This book is dog-eared, coffee stained and been referenced more than any other book I own.

For more information visit the Just ASK Publications & Professional Development website.

Grant Wiggins and Jay McTighe’s

Understanding by Design

Over 20 years later, Understanding by Design (UbD) is still influencing the thinking and planning of educators worldwide. The premise is simple in process but profound in its impact. Plan backwards from your goals and base your goals on transferable performances of understanding. Assess student performance against the goals throughout the learning process and use feedback to help students as they learn and grow. UbD’s “think like an assessor” is fundamental to the development of gotLearning and educators who are familiar with the tenets of UbD will comfortably incorporate this platform into their educational practice.

The clarity and simplicity of the backward design process and the corresponding UbD template allows educators worldwide to use this thinking in their context and adjust the process to their needs. gotLearning’s platform is designed with the same idea, create a clear and elegant process, laser focused on the essential elements of how classroom conversations work, allowing educators worldwide to use this platform in their context. 

Bruce Oliver’s article

“Growth-Producing Feedback”

Bruce Oliver’s wife Nancy was my 8th grade counselor – she was (and still is amazing). When I was a K12 technology training specialist I was lucky enough to work with Bruce when he was a middle school principal. His article “Growth Producing Feedback” is a must read for all teachers. While there are a multitude of resources (including research) explaining the importance of feedback, this article is the perfect spark for a teacher to immediately change and improve their practice. The best part is the Growth-Producing Feedback Discussion Tool that you can use with your colleagues to talk about what is and is not growth-producing. In my teaching and athletic coaching I consistently refer back to the phrase “Growth-Producing Feedback” to make sure the feedback I am providing is goal-oriented, emphasizing progress, timely.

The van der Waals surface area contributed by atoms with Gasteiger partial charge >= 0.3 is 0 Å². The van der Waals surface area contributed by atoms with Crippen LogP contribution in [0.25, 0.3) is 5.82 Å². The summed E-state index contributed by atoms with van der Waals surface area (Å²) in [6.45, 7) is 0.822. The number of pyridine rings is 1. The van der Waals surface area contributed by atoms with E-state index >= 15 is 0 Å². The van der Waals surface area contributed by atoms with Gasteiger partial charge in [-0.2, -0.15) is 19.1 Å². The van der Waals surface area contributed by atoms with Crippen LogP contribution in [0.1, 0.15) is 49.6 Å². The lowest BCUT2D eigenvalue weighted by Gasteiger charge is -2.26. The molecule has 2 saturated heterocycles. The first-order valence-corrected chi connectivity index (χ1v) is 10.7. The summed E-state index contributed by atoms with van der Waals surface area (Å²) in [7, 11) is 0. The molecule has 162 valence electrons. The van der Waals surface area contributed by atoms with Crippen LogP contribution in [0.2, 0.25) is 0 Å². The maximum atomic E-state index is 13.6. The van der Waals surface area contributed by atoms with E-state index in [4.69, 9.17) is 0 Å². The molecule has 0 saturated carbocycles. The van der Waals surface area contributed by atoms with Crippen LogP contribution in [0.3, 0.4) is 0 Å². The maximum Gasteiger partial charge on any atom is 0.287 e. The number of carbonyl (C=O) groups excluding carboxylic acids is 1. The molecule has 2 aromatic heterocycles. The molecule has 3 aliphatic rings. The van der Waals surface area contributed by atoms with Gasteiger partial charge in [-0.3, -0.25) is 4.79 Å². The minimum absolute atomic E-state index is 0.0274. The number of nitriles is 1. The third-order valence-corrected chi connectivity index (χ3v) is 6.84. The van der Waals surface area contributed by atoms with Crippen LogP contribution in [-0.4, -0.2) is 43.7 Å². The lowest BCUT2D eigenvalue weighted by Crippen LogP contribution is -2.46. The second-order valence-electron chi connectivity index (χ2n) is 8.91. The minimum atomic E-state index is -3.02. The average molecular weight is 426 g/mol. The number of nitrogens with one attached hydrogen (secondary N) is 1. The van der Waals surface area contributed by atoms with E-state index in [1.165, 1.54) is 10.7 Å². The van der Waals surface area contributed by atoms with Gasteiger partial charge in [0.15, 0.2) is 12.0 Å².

The full article is available from Just ASK Publications & Professional Development’s website

John Hattie’s book

Visible Learning

Hatties research synthesis highlights the importance of feedback. Feedback is central to my teaching, empowers students and is exactly why I built gotLearning in the first place. Hattie refers to the “what happens next” phase of learning and describes it as follows in his book. 

“As will be argued throughout this book, the act of teaching reaches its epitome of success after the lesson has been structured, after the content has been delivered, and after the classroom has been organized. The art of teaching, and its major successes, relate to “what happens next” – the manner in which the teacher reacts to how the student interprets, accommodates, rejects, and/or reinvents the content and skills, how the student relates and applies the content to other tasks, and how the student reacts in light of success or failure apropos the content and the methods that the teacher has taught.

This perfectly describes the importance of the learning conversation. The back and forth between the student and teacher(s) is the “what happens next” – the “art of teaching and its major successes”. This sums up why I built the first version of gotLearning as a middle school teacher.

John Hattie’s Visible Learning is available from his website.